You can also use some of the search methods and tools we previously discussed, such as Google Trends and the “People also ask” box, to find more modifiers.
12. Use BuzzSumo
BuzzSumo is another online tool that provides insights on content that performs well with your audience. It offers detailed data on how articles rank on social media and lets you track the performance of different topics and keywords. It’ll serve you well as another source of inspiration if your business pays for one of its plans. The BuzzSumo knowledge base also has tips on how to use the platform for content marketing research.
That being said, BuzzSumo works best when you have a paid plan and a North American audience. Its free features are limited to an overview of trending content.
13. Read a Book
According to Pew Research, about a quarter of adults haven’t read a book at all in the past year. Why don’t you help your audience keep up with the best reads on relevant subjects?
Try reading a book related to your product and industry and share what your audience can learn from in your content.
14. Write a Case Study
Do you have a successful campaign, project, or client relationship that shows off what you can do for your customers? Write a case study about it! A case study breaks down how you solved a problem and the results you achieved.
As you’ll see in our guide to writing a case study, this content format typically includes a title, executive summary, subject, problem, solution, and results. If you hop on over to that blog post, you’ll get plenty of templates and inspiration.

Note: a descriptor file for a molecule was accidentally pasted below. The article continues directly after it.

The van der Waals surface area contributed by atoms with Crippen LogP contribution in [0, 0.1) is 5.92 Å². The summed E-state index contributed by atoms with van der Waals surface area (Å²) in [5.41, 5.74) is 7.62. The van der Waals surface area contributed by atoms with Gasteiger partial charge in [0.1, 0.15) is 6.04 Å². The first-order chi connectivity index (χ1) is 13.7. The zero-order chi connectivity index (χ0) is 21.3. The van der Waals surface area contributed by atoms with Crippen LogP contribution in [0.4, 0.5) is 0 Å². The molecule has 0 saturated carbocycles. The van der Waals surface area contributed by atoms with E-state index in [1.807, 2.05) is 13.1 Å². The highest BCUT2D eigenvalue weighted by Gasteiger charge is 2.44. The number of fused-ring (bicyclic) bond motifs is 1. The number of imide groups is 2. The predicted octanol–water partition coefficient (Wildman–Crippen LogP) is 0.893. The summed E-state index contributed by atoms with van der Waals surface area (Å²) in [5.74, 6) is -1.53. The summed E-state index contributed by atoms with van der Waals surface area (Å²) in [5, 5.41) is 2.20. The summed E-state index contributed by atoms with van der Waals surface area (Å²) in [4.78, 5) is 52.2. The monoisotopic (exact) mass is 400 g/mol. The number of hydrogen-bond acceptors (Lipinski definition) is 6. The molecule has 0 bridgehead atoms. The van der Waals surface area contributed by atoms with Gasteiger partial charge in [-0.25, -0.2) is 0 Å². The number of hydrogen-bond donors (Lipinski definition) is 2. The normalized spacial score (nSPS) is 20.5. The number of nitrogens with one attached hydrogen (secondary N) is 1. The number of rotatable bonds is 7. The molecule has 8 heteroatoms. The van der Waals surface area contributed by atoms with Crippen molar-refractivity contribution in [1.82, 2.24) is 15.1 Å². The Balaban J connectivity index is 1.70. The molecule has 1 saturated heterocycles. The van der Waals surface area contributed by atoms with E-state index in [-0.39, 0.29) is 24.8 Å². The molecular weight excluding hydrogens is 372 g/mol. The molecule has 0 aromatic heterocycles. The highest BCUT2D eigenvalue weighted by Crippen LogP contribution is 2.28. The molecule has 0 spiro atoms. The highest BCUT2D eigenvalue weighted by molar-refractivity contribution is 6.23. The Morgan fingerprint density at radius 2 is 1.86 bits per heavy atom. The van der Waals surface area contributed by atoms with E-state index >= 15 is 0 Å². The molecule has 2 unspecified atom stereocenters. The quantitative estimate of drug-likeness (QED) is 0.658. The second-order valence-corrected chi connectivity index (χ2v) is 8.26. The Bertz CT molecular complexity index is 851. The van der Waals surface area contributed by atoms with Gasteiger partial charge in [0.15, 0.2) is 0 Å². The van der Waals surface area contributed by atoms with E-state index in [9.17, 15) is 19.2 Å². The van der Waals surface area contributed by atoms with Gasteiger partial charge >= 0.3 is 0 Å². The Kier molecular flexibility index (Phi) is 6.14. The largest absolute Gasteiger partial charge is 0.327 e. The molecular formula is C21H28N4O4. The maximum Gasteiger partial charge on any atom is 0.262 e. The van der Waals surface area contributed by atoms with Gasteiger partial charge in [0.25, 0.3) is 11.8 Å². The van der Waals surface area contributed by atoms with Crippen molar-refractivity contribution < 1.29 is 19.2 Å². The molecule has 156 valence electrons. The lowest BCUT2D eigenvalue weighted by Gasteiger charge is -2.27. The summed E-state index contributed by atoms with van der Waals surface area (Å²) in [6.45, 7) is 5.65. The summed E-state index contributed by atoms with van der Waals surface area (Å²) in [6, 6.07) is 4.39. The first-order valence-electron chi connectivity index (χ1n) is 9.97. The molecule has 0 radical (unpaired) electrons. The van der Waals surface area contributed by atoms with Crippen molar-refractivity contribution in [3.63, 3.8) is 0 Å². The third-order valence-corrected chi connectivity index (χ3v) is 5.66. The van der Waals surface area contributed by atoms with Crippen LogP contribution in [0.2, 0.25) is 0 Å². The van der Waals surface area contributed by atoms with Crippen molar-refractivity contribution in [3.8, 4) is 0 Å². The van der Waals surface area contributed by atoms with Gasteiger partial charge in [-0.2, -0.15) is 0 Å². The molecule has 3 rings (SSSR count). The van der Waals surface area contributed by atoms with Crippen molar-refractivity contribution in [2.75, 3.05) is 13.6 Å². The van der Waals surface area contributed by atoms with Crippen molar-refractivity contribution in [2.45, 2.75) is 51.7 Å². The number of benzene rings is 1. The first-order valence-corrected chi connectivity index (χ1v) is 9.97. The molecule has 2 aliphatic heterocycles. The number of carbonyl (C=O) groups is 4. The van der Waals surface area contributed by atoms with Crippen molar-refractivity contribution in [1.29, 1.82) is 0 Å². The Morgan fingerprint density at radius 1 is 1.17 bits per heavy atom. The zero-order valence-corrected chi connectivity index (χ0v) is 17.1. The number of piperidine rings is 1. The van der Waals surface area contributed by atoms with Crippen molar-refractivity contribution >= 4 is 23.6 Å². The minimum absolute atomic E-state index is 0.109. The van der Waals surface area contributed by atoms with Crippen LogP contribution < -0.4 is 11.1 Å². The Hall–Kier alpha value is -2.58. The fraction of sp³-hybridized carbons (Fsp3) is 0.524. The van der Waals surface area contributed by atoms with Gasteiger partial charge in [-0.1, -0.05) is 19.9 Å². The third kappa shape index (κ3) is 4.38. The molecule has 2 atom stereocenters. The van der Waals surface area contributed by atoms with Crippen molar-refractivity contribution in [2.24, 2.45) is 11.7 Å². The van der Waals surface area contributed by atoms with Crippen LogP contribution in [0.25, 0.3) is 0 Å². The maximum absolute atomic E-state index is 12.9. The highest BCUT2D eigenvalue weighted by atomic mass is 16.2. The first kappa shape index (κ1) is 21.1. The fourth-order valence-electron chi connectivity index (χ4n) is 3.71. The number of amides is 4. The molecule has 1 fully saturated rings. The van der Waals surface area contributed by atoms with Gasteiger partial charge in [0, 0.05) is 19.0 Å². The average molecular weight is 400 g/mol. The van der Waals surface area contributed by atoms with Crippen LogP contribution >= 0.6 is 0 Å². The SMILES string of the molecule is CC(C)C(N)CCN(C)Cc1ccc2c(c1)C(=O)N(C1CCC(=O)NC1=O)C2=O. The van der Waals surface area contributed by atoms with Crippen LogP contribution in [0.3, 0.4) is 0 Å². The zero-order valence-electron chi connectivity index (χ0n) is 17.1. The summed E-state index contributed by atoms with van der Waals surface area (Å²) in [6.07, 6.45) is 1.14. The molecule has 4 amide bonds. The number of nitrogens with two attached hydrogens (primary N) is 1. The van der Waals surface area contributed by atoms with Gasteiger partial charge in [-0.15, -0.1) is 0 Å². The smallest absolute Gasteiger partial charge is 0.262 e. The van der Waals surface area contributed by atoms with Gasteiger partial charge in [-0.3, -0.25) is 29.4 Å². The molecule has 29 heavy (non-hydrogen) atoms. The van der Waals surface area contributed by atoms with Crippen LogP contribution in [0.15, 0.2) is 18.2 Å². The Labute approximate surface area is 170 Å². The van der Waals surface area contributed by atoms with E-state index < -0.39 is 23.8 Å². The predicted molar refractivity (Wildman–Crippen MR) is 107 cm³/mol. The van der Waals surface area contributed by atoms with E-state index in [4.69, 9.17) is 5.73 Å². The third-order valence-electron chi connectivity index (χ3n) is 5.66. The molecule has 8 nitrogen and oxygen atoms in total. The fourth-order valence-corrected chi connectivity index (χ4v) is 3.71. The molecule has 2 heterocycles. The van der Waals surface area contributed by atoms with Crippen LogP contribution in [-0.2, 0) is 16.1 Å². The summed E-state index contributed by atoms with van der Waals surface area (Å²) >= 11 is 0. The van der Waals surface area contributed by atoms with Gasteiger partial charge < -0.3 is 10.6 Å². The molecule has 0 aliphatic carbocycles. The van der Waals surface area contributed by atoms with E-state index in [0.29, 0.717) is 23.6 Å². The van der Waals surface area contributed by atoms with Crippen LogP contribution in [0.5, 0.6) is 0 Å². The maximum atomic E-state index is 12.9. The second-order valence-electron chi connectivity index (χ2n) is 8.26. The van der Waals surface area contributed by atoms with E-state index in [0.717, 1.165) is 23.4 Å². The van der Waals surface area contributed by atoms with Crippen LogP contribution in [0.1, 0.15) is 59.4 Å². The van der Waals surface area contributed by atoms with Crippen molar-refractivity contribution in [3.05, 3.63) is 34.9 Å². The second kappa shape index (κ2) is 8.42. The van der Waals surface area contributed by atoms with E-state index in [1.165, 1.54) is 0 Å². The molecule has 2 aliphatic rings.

15. Interview a Subject Matter Expert
Subject matter experts have a treasure trove of information that can make your content more unique and authoritative. Simply put, a subject matter expert is someone with a high level of expertise in the topics you cover. Talking to one of these specialists is often easier than it seems, so try it out and learn what you can from the people who know best.
[Tweet “A subject matter expert is someone with a high level of expertise in the topics you cover in your content.”]
16. Make an Expert Roundup
An expert roundup works kind of like a subject matter expert interview — except on a broader scale. These articles gather responses and insight from experts in your industry on the topics and questions you choose.
Learn how to wow your readers with an expert roundup through our comprehensive blog post.
17. Repurpose Your Existing Content
As content marketers, we’re all looking for ways to get the most mileage out of our work — especially when we have limited time and resources. Try repurposing your content to reach more customers across channels.